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Confessing Race: Toward a Global Ecclesiology after Bonhoeffer & Du Bois


The fact that today the “black Christ” of a young Negro poet is pitted against the “white Christ” reveals a destructive rift within the church of Jesus Christ.

—Dietrich Bonhoeffer, “Protestantism Without Reformation”

Writing as a refugee in New York in the Summer of 1939, Dietrich Bonhoeffer uses W.E.B. Du Bois’s image of the “color line” to critique racial lines drawn between churches. The broader purview of Bonhoeffer’s essay, “Protestantism without Reformation,” places sociopolitical observations about the black church among American denominations into dialogue with German philosophical assumptions and ecclesial memory. His comments reveal that although a great deal of his deliberation during those two months is focused on an imminent return to Germany, he remains compelled by the witness of the Harlem community that had accepted him during his research fellowship at Union Seminary in 1930–31.…
 
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A Cleaving Mind: Hegel and Bonhoeffer on the Fall Into Knowledge

The following excerpt is taken from my recent article in Modern Theology 32.4 (October 2016), in which I explore how Genesis 3 affects our ethical thinking. The essay also draws on a chapter of my Ph.D. thesis–the current task that’s kept me from posting on this site more frequently!

Tob and ra [good and evil] are concepts that express what is in every respect the deepest divide in human life. The essential point about them is that they appear as a pair, that in being split apart they belong inseparably together.  – Dietrich Bonhoeffer, Creation and Fall

Introduction

Dietrich Bonhoeffer delivered his lectures on Genesis 1-3 at the University of Berlin under the title Schöpfung und Sünde. The course was one of several treatments of Jewish scripture in order to rethink ethical life under the emerging Third Reich, an exegetical habit that led to fines and publication bans in subsequent years. He delivered the lectures in winter semester 1932-33, during which time Adolf Hitler was appointed German Chancellor. A day after that momentous event, Bonhoeffer recounted the irreducible ambiguity of the Fall, which he cast in the ‘twilight’ while reminding students that the name Lucifer means ‘Light-bearer.’

Along with thinly-veiled reference to contemporary events, the term ‘Light-bearer’ is one of several echoes of Hegel’s lecture on the same passage, also delivered at the University of Berlin a century earlier. Bonhoeffer had the three volumes of his predecessor’s Lectures on the Philosophy of Religion at hand, newly edited by Georg Lasson. They contain Hegel’s most explicit and sustained work with biblical text, which is likely why this section is one of the most heavily marked in Bonhoeffer’s set. Along with providing a key secondary text for his Genesis lectures, the volumes serve Bonhoeffer’s preparation for a summer 1933 seminar focused on these texts.…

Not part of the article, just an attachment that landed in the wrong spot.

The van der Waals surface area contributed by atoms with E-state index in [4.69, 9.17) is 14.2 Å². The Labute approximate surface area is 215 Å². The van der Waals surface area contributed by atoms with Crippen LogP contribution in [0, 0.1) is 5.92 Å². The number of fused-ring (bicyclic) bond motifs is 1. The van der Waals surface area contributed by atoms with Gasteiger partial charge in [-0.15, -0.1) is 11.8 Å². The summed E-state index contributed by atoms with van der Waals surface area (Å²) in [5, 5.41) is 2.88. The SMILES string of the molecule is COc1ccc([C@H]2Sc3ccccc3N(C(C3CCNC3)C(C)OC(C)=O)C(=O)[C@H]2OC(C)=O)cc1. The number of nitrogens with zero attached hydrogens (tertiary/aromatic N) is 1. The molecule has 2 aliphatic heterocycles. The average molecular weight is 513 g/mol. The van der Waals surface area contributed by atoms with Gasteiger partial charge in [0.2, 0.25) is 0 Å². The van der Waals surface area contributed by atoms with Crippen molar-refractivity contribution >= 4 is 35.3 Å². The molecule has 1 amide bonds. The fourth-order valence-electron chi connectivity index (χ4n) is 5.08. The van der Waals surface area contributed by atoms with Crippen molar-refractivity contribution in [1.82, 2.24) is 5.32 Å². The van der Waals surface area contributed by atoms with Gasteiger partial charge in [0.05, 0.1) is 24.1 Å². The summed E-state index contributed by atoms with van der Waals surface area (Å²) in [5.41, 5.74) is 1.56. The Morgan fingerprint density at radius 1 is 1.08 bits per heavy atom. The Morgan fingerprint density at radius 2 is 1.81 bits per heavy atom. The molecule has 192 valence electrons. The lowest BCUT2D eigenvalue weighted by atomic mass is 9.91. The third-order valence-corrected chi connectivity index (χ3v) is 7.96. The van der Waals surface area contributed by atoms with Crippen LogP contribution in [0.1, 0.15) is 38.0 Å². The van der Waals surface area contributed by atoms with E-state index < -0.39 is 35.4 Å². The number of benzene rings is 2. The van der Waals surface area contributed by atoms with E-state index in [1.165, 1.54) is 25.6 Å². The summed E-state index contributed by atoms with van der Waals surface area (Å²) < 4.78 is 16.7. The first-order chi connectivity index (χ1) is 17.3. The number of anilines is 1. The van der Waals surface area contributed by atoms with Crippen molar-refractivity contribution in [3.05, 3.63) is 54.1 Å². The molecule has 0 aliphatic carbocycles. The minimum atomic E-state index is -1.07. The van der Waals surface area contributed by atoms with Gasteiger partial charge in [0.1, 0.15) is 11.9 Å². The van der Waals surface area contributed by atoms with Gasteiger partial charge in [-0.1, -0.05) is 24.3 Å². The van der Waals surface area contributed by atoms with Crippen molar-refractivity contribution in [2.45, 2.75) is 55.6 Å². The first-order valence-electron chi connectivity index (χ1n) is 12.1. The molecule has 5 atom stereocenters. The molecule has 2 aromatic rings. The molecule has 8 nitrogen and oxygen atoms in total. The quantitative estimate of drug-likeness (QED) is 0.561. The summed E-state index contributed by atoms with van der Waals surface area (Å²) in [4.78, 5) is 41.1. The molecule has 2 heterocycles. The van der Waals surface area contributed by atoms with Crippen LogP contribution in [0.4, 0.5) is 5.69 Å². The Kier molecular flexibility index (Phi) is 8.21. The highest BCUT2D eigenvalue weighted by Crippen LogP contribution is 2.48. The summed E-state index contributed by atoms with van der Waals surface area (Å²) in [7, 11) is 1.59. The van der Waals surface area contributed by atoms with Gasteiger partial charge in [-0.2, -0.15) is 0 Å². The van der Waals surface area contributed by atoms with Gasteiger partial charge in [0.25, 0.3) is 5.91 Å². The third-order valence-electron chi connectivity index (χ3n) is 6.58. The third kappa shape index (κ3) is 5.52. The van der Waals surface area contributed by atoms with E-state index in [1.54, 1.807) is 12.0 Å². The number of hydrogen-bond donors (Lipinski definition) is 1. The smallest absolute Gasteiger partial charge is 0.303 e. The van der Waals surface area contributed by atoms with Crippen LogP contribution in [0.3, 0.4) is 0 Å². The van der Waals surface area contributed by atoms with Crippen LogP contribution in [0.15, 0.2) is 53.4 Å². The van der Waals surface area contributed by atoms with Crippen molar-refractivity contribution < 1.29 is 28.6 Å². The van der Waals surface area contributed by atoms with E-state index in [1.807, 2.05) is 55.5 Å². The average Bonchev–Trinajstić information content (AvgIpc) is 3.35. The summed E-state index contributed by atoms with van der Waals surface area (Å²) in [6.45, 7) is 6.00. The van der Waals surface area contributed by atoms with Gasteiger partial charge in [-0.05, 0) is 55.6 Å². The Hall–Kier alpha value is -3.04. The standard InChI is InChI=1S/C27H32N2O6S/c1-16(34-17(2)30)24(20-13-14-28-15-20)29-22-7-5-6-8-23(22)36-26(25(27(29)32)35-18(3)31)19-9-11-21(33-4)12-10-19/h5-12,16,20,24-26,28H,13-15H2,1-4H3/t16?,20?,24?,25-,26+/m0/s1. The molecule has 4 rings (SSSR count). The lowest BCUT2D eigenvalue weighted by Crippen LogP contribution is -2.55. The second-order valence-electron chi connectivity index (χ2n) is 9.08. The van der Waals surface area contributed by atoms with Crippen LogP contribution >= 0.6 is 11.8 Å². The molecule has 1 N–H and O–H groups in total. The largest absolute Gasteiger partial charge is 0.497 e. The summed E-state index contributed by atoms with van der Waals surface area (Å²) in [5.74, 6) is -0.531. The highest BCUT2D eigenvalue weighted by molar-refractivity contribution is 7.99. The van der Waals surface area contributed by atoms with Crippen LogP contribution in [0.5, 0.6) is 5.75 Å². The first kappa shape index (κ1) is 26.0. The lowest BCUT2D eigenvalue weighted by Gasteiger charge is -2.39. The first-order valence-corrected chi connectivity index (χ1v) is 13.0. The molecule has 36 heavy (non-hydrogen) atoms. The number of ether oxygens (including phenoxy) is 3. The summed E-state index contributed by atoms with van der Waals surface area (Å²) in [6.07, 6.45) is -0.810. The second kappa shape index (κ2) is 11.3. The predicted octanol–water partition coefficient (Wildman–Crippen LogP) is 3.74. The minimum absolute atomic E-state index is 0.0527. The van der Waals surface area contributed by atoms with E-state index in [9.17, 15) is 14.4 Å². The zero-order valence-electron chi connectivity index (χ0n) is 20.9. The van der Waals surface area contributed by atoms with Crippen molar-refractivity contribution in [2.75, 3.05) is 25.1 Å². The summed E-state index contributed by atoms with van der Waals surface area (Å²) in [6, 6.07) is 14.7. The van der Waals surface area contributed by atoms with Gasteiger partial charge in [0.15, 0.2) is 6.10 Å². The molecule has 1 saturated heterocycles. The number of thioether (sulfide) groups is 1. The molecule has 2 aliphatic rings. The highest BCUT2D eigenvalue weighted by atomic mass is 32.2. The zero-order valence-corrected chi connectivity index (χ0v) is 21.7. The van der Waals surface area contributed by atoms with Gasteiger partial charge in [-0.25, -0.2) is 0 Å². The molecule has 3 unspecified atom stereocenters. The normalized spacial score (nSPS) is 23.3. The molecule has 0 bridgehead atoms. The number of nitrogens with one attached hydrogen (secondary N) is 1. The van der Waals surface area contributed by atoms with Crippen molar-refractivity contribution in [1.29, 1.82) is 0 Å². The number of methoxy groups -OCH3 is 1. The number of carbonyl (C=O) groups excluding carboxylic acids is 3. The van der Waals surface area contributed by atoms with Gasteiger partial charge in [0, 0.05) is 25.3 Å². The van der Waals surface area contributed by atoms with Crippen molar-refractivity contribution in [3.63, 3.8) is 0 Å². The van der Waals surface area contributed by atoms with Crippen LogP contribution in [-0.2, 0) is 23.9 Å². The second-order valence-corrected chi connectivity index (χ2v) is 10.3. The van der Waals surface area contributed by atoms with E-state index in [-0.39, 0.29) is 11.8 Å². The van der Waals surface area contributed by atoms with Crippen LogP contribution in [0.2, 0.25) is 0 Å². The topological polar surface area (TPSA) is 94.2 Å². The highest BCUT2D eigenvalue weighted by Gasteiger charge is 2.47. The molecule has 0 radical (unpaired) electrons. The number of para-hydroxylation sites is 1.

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Bonhoeffer’s Black Jesus

This is a review of Reggie Williams’  Bonhoeffer’s Black Jesus: Harlem Renaissance Theology and an Ethic of Resistance (Baylor University Press, 2014), the early form of a submission to Political Theology

In a 1939 essay, Dietrich Bonhoeffer reflects on a stark divide in America: “The fact that today the ‘black Christ’ of a young Negro poet is pitted against the ‘white Christ’ reveals a destructive rift within the church of Jesus Christ.” (DBWE 15:456-7). The poet to whom he refers speaks from the Harlem Renaissance, an artistic movement that flourished in the 1920s and deeply impressed Bonhoeffer during his post-doctoral fellowship at New York’s Union Seminary from 1930-31. Bonhoeffer also refers to the movement in an earlier essay on “New Negro” literature, the loss of which is mentioned in a 1933 letter to Reinhold Niebuhr. In its stead, Bonhoeffer’s Black Jesus provides a vivid primer on representations of Christ by African American writers in Harlem as well as the social conditions that surround the Renaissance. Reggie Williams extends their protest by drawing stark lines between black and white Christs for an “ethic of resistance,” if not probing more deeply into Bonhoeffer’s critique of the racialized rift.…
 
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© David Robinson, 2017